Foreign Currency Exposure (Survey of)

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    Australian Bureau of Statistics (ABS)

    There has for some time been interest in the extent to which Australia as a whole, or particular sectors, have significant foreign currency net positions which make them vulnerable to unfavourable movements in the exchange rate.

    Although data, such as those published by the ABS in the International Investment Position, appear to show that some sectors of the Australian economy, such as banks, have significant net foreign currency liability exposure, many Australian enterprises engage in hedging activities which are designed to reduce or eliminate the risks associated with such exposures. The mitigating impact of these hedging activities does not show up directly in the statistics on foreign currency assets and liabilities.

    In an article "Foreign Exchange Exposure of Australian Banks", which was published in the August 2000 issue of the Reserve Bank Bulletin, the Reserve Bank of Australia (RBA) provided some data and analysis for Australia's depository corporations. Drawing largely on data collected by the Bank for International Settlements (BIS), which includes international investment data supplied by the ABS, the RBA noted that, as at December 1999, the net foreign currency liabilities of Australia's depository corporations represented around 13 per cent of this sector's total assets. Additional data collected for the four major banks showed they had no net foreign currency exposure, suggesting that they were hedged with other sectors of the economy and/or with non-residents. The lack of data on the net positions of these other sectors, however, made it difficult to draw any general conclusions from this work.

    Through the Survey of International Investment (SII), which follows international standards promulgated by the International Monetary Fund (IMF), the ABS collects data on the current market value of all derivative contracts with non-residents, including those entered into for hedging purposes. However, these data, by themselves, do not show the extent to which enterprises have hedged the net positions of their foreign-currency-denominated assets and liabilities. One way to obtain an approximate measure is to collect information on the notional value of derivative contracts. Such notional values currently are not required for any national or international accounting aggregates and, accordingly, are not collected as part of the SII.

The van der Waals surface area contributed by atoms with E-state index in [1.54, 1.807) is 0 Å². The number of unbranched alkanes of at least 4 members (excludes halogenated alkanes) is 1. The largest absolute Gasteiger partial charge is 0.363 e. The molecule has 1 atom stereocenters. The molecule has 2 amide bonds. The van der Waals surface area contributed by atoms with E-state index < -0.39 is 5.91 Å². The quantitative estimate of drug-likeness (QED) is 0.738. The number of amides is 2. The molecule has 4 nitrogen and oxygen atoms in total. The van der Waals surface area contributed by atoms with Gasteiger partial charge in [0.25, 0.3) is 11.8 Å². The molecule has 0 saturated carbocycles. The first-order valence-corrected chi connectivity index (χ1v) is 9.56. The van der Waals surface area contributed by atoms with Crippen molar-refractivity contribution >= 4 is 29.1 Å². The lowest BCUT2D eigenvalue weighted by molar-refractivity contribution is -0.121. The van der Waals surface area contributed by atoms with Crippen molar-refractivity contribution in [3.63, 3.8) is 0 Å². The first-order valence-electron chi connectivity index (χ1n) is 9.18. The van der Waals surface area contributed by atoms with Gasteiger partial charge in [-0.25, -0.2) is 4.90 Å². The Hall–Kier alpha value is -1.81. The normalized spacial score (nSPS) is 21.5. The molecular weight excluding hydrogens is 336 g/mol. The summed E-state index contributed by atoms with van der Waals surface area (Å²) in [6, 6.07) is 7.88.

To obtain a more complete picture, the ABS, with funding assistance from the RBA, has supplemented the SII with additional information on foreign currency hedging from a wide range of enterprises, both financial and non-financial. The aim of the supplement was to capture quantitative and qualitative data about Australian enterprises' foreign currency exposure and the risk management practices associated with that exposure.

    To this end, information was requested about:

    • foreign equity assets;
    • foreign-currency-denominated financial debt assets and liabilities;
    • the notional value of outstanding derivative contracts with a foreign currency component;
    • the policies enterprises adopted on hedging foreign currency exposure; and
    • foreign-currency-denominated receipts and payments from trade in goods and services expected in the 12 months to 30 June 2002.

    The purpose of the proposed collection is to obtain information from respondents on the hedging of net foreign currency balance sheet positions by Australian residents.

    In scope entities are all resident holders of foreign currency denominated liabilities and assets and all residents with future expected foreign currency denominated revenue and payments arising from the trade of goods and services. Conceptually the population will include public and private institutions as well as individual Australian residents. In the main they will include government agencies, depository corporations, other financial corporations, and non-financial corporations.

    The frame for the proposed survey will be derived principally from the Survey of International Investment (SII) frame. It will be supplemented, where necessary, by significant importers and exporters of goods and/or services as reflected in merchandise trade data and/or data collected through the Survey of International Trade in Services (SITS).


    Conceptual framework
    The conceptual framework for this collection is consistent with the framework applying to the quarterly Survey of International Investment (SII).

    The conceptual basis of the SII draws upon the recommendations of two international standards: namely, the fifth edition of the International Monetary Fund's (IMF) 'Balance of Payments Manual' (BPM5) and the 1993 edition of the 'System of National Accounts' (SNA93). The SII conceptual framework is described in the publication 'Balance of Payments and International Investment Position, Australia: Concepts, Sources and Methods, 1998' (ABS Cat No. 5331.0), which was released on 22 September 1998.